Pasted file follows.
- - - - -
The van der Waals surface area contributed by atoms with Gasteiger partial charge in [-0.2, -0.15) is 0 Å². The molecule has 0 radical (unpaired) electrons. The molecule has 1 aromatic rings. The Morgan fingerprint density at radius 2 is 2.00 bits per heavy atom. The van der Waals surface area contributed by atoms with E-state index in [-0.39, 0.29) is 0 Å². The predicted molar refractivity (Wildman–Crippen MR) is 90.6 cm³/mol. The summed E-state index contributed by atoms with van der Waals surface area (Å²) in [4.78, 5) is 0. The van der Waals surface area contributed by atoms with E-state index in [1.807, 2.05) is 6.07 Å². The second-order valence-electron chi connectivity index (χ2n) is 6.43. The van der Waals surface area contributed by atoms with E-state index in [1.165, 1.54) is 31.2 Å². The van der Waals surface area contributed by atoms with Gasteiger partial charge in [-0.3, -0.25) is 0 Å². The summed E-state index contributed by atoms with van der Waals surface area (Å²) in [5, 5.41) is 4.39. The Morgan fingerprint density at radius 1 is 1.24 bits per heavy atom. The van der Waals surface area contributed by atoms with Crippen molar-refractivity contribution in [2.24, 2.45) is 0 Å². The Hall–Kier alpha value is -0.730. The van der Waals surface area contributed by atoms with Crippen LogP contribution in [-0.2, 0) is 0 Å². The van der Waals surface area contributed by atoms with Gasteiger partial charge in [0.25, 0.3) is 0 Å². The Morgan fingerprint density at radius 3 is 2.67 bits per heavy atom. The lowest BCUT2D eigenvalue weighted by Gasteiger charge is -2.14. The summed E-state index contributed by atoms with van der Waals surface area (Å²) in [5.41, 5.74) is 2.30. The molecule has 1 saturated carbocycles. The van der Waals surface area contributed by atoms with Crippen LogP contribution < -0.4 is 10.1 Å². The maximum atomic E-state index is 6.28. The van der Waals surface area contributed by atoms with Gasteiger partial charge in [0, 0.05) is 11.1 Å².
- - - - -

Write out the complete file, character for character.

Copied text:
The van der Waals surface area contributed by atoms with Gasteiger partial charge in [-0.2, -0.15) is 0 Å². The molecule has 0 radical (unpaired) electrons. The molecule has 1 aromatic rings. The Morgan fingerprint density at radius 2 is 2.00 bits per heavy atom. The van der Waals surface area contributed by atoms with E-state index in [-0.39, 0.29) is 0 Å². The predicted molar refractivity (Wildman–Crippen MR) is 90.6 cm³/mol. The summed E-state index contributed by atoms with van der Waals surface area (Å²) in [4.78, 5) is 0. The van der Waals surface area contributed by atoms with E-state index in [1.807, 2.05) is 6.07 Å². The second-order valence-electron chi connectivity index (χ2n) is 6.43. The van der Waals surface area contributed by atoms with E-state index in [1.165, 1.54) is 31.2 Å². The van der Waals surface area contributed by atoms with Gasteiger partial charge in [-0.3, -0.25) is 0 Å². The summed E-state index contributed by atoms with van der Waals surface area (Å²) in [5, 5.41) is 4.39. The Morgan fingerprint density at radius 1 is 1.24 bits per heavy atom. The van der Waals surface area contributed by atoms with Crippen molar-refractivity contribution in [2.24, 2.45) is 0 Å². The Hall–Kier alpha value is -0.730. The van der Waals surface area contributed by atoms with Crippen LogP contribution in [-0.2, 0) is 0 Å². The van der Waals surface area contributed by atoms with Gasteiger partial charge in [0.25, 0.3) is 0 Å². The Morgan fingerprint density at radius 3 is 2.67 bits per heavy atom. The lowest BCUT2D eigenvalue weighted by Gasteiger charge is -2.14. The summed E-state index contributed by atoms with van der Waals surface area (Å²) in [5.41, 5.74) is 2.30. The molecule has 1 saturated carbocycles. The van der Waals surface area contributed by atoms with Crippen LogP contribution < -0.4 is 10.1 Å². The maximum atomic E-state index is 6.28. The van der Waals surface area contributed by atoms with Gasteiger partial charge in [0, 0.05) is 11.1 Å².